Outgoing Reserve Bank of Australia (RBA) governor, Philip Lowe, has recently confirmed that a “modest” rise in joblessness is necessary to bring inflation down to the target rate. Lowe, who will step down from his position in September, made this statement during a parliamentary hearing. His deputy, Michele Bullock, had previously mentioned that the unemployment rate would need to reach 4.5 percent before the desired inflation rate is achieved.
Lowe reiterated this viewpoint and stated that unpopular measures would be taken, emphasizing that such actions were necessary and hoping for the understanding of the community. According to Lowe, the RBA’s efforts to curb inflation were assisted by the resolution of global supply issues and a decline in oil prices. However, for the next phase, he believes that a slight increase in unemployment is required.
The RBA predicts that inflation will return to the target rate of two to three percent by 2025. Lowe explained that attempting to reach this target earlier would have resulted in a higher level of joblessness, which would not be in the national interest. Additionally, to achieve the target by 2024, interest rates would need to rise by approximately one percentage point.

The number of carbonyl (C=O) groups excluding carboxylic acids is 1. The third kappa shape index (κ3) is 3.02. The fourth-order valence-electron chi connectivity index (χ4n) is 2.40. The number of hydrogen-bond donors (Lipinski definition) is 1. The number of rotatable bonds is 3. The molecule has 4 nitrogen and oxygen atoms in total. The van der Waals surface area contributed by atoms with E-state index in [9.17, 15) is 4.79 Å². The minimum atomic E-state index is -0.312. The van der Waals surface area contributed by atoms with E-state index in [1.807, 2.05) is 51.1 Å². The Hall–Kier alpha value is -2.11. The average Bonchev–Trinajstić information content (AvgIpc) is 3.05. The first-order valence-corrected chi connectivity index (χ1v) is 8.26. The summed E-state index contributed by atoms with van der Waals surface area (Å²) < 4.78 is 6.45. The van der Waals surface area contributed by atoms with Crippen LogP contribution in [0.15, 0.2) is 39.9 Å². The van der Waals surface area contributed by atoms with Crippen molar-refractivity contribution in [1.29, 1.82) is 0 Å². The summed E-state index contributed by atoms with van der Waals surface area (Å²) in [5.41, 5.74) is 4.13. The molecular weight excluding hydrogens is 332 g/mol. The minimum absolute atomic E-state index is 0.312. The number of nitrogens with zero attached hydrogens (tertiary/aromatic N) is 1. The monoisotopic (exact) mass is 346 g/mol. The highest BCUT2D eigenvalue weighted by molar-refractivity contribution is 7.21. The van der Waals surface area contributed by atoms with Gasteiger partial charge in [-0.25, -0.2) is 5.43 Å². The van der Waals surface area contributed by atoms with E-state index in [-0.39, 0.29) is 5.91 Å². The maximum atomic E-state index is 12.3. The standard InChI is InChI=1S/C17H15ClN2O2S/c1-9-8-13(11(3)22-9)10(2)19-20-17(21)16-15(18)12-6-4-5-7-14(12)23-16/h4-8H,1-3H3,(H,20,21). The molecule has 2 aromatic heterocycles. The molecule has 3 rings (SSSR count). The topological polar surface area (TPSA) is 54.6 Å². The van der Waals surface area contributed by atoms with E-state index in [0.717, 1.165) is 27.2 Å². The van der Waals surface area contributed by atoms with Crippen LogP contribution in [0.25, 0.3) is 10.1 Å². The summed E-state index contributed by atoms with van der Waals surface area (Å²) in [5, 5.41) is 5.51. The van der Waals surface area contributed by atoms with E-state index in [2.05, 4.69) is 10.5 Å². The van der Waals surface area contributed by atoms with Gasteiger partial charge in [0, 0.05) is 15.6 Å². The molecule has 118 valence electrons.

Lowe acknowledged the challenging circumstances faced by many individuals over the past year but asserted that things were beginning to improve. He mentioned that the worst is over and expressed confidence in returning inflation to the target rate along with a stronger labor market compared to pre-pandemic times.
Q: What did Philip Lowe confirm regarding inflation control?
A: Philip Lowe confirmed that a “modest” rise in joblessness is necessary to bring inflation down to the desired target rate.
Q: Why did Lowe claim that an earlier target date for inflation would lead to increasing joblessness?
A: According to Lowe, an earlier target date for inflation would result in higher joblessness, which is not in the national interest.
Q: What is the RBA’s prediction for inflation?
A: The RBA predicts that inflation will return to the target rate of two to three percent by 2025.